AMD MI300 Performance - Faster Than H100, But How Much?
MI400 Broadcom + AMD Anti-Nvidia Alliance Coming With UEC and Open XGMI
Today MI300X is finally released and it’s coming out with a bang. There’s a lot of customers announced, which we discussed volumes and ASP of here, including folks like Oracle, Meta, and Microsoft. We posted the configuration and architecture back in June, so while there are new low level architecture details at the end of this today we will mostly focus on performance, cost, and software. Also big news on the AMD + Broadcom anti-Nvidia alliance.
On raw specs, MI300X dominates H100 with 30% more FP8 FLOPS, 60% more memory bandwidth, and more than 2x the memory capacity. Of course, MI300X sells more against H200, which narrows the gap on memory bandwidth to the single digit range and capacity to less than 40%. MI300X unfortunately was only able to hit 5.3TB/s of memory bandwidth instead of the 5.6TB/s initially targeted.
Of course FLOPS, capacity, and bandwidth are only potential capabilities. AMD showed a few different benchmarks, the main theme is they are still quite a bit under on peak performance versus theoretical.
FlashAttention2 - This is forward pass only, IE inference, not training. It’s noteworthy as almost every benchmark AMD shared was forward pass only. The performance advantage is 10% to 20%, far short of the raw specs.
LLAMA2-70B - Again forward pass only for certain kernels, not the full model, and again 10% to 20% performance. These are more compute bound workloads, not memory bound.
Inference on the other hand, AMD showed two different inference benchmarks, one was high batch size and throughput, the other was lowest latency possible.
Bloom - This benchmark is the most impressive of them all, but we think it is one of the classic tricks we have seen other firms do when they have a memory capacity advantage. Use a model that barely fits in the inference system, in this case, Bloom takes a bit over 350GB of memory of the 640GB that the H100 HGX has. Then you use a very large input sequence length (2k in this case) relative to the output token count (100). The system with smaller memory size is forced to run with a much smaller batch size because the KVCache takes up all the memory capacity. Meanwhile AMD can use a larger batch size to leverage their compute. To be clear, this is a real advantage and the throughput focused scenario is real, but it is an edge case.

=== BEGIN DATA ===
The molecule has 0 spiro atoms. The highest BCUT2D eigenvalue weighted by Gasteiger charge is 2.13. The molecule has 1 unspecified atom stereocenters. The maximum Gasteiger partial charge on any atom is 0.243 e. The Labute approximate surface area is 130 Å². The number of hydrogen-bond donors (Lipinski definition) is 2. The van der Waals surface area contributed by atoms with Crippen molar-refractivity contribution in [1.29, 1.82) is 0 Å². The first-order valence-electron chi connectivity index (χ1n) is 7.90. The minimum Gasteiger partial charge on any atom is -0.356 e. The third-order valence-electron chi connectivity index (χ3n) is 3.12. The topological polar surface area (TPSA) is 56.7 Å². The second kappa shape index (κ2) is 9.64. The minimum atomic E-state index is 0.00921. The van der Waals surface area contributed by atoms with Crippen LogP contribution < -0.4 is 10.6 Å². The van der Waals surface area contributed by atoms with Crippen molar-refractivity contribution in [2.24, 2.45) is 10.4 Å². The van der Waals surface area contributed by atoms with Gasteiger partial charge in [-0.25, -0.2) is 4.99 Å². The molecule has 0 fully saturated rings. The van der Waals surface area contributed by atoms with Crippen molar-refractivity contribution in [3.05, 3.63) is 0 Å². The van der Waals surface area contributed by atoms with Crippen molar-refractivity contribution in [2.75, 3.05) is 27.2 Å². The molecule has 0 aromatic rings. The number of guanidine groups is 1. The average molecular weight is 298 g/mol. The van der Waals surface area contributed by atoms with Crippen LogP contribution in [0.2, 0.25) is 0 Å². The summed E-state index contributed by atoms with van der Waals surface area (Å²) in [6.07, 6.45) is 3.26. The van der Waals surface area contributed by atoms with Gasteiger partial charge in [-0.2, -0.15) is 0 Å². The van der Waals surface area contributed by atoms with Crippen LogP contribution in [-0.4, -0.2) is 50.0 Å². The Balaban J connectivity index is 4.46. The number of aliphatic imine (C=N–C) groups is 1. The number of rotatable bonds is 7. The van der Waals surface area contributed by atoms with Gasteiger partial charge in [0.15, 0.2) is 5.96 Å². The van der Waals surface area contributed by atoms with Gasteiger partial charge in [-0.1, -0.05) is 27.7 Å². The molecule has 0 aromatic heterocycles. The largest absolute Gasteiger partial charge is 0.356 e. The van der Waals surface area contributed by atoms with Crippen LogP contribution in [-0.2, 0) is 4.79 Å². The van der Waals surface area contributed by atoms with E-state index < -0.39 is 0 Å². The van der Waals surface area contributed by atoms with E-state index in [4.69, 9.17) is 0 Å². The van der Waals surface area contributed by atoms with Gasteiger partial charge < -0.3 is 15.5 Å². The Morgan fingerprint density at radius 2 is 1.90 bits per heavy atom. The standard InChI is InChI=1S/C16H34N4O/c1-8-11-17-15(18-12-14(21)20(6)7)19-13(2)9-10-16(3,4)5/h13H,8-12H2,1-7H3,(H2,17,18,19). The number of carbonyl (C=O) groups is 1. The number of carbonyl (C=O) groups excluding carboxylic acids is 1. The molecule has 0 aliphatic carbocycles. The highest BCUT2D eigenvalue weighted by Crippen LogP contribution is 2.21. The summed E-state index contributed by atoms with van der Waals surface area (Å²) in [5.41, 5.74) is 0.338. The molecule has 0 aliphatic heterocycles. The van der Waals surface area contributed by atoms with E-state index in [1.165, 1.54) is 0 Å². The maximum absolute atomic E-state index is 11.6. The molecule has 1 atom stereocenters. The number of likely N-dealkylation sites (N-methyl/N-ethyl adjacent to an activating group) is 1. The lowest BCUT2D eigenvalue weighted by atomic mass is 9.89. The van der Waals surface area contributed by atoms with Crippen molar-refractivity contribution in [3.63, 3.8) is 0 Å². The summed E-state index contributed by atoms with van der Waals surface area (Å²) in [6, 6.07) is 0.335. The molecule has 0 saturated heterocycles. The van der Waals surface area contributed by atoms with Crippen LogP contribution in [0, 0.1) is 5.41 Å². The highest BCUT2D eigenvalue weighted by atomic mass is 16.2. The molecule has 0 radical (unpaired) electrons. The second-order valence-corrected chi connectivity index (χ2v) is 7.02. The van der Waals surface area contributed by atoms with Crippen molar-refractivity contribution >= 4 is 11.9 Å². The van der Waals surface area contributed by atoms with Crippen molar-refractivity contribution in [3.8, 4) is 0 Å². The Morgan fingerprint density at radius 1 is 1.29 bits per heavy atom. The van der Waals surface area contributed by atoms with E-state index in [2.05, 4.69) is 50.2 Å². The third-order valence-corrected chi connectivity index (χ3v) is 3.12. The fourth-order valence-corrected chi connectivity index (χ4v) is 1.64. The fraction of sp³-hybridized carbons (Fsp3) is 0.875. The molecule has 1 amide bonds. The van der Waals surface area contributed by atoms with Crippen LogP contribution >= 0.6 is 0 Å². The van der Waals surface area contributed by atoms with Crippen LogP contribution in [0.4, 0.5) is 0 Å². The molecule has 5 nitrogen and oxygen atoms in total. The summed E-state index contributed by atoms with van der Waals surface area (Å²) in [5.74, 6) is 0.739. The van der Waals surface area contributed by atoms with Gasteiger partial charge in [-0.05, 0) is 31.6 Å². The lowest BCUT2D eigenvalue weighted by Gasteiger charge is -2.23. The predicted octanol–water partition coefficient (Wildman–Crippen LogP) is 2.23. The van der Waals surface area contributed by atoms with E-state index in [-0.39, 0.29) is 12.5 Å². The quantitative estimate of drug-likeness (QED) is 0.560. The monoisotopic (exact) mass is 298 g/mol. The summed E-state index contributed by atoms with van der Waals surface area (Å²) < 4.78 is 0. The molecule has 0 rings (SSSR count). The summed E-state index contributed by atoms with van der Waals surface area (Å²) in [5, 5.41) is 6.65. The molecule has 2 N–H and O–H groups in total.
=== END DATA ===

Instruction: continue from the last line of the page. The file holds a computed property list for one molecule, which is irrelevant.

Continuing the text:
LLAMA 2-70B - This is a more realistic inference benchmark for most use cases. AMD has a 40% latency advantage which is very reasonable given their 60% bandwidth advantage vs H100. Given H200 comes a lot closer in bandwidth we expect it to perform similarly. Note AMD used VLLM for Nvidia which is the best open stack for throughput, but Nvidia’s closed source TensorRT LLM is just as easy to use and has somewhat better latency on H100.
The last benchmark is LLAMA 2 -13B. The performance improvement is 20% here, not much to caveat here. MI300X is cheaper. H200 likely closes the gap.
On to training. AMD shows a bit of weakness from their software stack here. They only achieves less than 30% of the theoretical FLOPS that MI300 is capabile. Meanwhile Nvidia frequently achieves 40%. As such performance is lacking.
Their performance matches Nvidia because of a few reasons. One of the chief reasons is that AMD only gets about half the theoretical FLOPS in raw GEMM workloads. The other is that FlashAttention2 does not work well on the backward pass still. It is coming, but there are architectural differences that make it tough. AMD’s L1 cache is doubled, but the LDS is still the same size. This is still tougher to make FA2 work versus Nvidia’s larger sharedmem.
Overtime, we expect this to improve meaningfully. That’s the big bright spot to these numbers, we see AMD rapidly improving.
In general, we are watching Triton performance getting better, especially for raw GEMM.
OpenAI is working with AMD in support of an open ecosystem. We plan to support AMD’s GPUs including MI300 in the standard Triton distribution starting with the upcoming 3.0 release.
Philippe Tillet, OpenAI
This is a big deal as OpenAI and Microsoft will be using AMD MI300 heavily for inference.
Also, to be clear eager mode and torch.compile just work for most models in training, fine tuning, and inference for most existing models just work out the box, but what’s lacking is performance optimization. We see it happening.
In a handful of months we’d bet AMD’s performance keeps growing versus the H100. While H200 is a reset, MI300 should still win overall with more software optimization.
The more important thing is OEMs and clouds. Microsoft of course is supporting. Oracle will also be supporting as we noted in the pand they also announced customers such as Databricks (MosaicML).
But they aren’t the only ones.